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Jail employees receive raise as part of November paycheck

County Administrator Kenny Wayne Jones.
County Administrator Kenny Wayne Jones.(WLBT)
Published: Nov. 30, 2021 at 7:04 PM CST
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JACKSON, Miss. (WLBT) - A week after compliance monitors reported that staffers at the Hinds County Detention Center had not received a pay raise they had been promised, workers are likely seeing a little more in their checks.

Tuesday, employees at the jail received their first checks with a 5% raise approved by the board of supervisors.

The raise comes about a month after the board passed it, and about two months after it was passed and then rescinded as part of the board’s vote on its 2021-22 budget.

“They actually got not only the 5% at the detention center but also the premium pay,” said County Administrator Kenny Wayne Jones. “So, most of the staff has already gotten that on their check today. We may have one or two we have to go back and look at, but that’s in any organization.”

Jones was referring to the premium pay the board recently approved to give all county employees using COVID-19 relief dollars.

Earlier this month, supervisors approved using American Rescue Plan Act money to give workers a COVID-19 premium bonus.

All employees earning up to $24,999 would receive an additional $4,000, while employees making between $25,000 and $54,999 would receive $3,000. Employees earning $55,000 or more would receive $2,000.

The bonuses are being paid in two installments.

As for the five percent pay raise, Jones said it was just awarded because supervisors didn’t approve it until October 18.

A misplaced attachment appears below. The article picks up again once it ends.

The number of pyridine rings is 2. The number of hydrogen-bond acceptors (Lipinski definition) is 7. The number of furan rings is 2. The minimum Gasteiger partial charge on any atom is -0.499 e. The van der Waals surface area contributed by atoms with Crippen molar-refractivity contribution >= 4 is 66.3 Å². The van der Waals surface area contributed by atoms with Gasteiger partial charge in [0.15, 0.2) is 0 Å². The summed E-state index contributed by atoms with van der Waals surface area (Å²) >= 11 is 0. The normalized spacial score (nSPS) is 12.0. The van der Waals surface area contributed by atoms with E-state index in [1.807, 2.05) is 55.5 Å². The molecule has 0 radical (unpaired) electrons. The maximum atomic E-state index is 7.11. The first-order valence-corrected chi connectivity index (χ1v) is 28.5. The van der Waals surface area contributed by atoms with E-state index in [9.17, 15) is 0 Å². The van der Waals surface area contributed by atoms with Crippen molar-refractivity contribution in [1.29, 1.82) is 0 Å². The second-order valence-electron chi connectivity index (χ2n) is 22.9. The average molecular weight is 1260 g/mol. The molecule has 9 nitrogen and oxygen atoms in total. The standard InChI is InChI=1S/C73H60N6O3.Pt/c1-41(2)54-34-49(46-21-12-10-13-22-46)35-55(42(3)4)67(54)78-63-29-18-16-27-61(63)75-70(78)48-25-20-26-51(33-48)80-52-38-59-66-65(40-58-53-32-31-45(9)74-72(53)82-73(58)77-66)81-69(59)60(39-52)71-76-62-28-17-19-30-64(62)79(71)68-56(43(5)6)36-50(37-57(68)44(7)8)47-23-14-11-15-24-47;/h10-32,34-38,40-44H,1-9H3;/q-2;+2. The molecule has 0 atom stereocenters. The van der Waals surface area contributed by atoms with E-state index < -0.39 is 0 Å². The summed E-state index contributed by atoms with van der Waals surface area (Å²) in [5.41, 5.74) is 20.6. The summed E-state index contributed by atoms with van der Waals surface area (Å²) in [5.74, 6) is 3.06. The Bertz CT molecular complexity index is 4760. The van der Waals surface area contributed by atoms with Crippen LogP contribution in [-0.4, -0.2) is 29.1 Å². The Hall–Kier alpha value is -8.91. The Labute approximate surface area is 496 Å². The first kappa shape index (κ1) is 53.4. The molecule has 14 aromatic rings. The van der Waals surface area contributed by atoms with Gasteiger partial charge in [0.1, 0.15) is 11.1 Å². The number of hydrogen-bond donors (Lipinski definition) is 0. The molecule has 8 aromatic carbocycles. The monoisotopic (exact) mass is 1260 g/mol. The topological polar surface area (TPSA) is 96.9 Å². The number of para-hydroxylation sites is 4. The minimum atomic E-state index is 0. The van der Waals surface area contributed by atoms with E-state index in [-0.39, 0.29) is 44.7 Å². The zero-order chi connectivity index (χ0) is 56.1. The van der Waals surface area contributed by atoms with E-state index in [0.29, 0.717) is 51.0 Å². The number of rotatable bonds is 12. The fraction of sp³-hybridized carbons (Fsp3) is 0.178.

“We just voted on it last month, so it went into effect in November,” he said. “If you check the minutes, it wasn’t passed until last month.”

Jones’ comments come days after compliance monitors told a federal judge that the pay raise had not gone into effect and a day after WLBT reported on those findings.

Monitors were put in place to oversee the county’s efforts to bring its jail into compliance with a U.S. Department of Justice consent decree.

The county entered into the decree in 2016, in part, to improve living conditions at the Raymond facility.

Mandates in the decree included increasing staff at the jail.

A status report submitted to the U.S. District Court Judge Carlton Reeves on November 24 said that staffing numbers had dwindled and that a raise that was promised to staffers was passed by the board, rescinded, and passed by the board again.

According to minutes from the Sept. 17 board meeting, supervisors approved the five-percent pay hike as part of the 2021 budget.

However, after a brief recess, the board voted to rescind the motion and adopt a budget without the pay increase.

The board then voted to reinstate the pay increase on Oct. 18, minutes show.

It’s unclear how much jail staffers earn, with county officials saying it’s anywhere between $22,000 and $28,000.

“We want to get salaries higher across the board, so we can get some competitive people. We need that type of personnel to alleviate some of the issues that we have,” Jones said. “We looked at it from a regional standpoint, and we are lower than other areas.”

The average salary for a detention officer in the state is $30,550. While higher than what county employees earn, the amount is the second-lowest in the nation, ahead of only Puerto Rico, according to USAwage.com.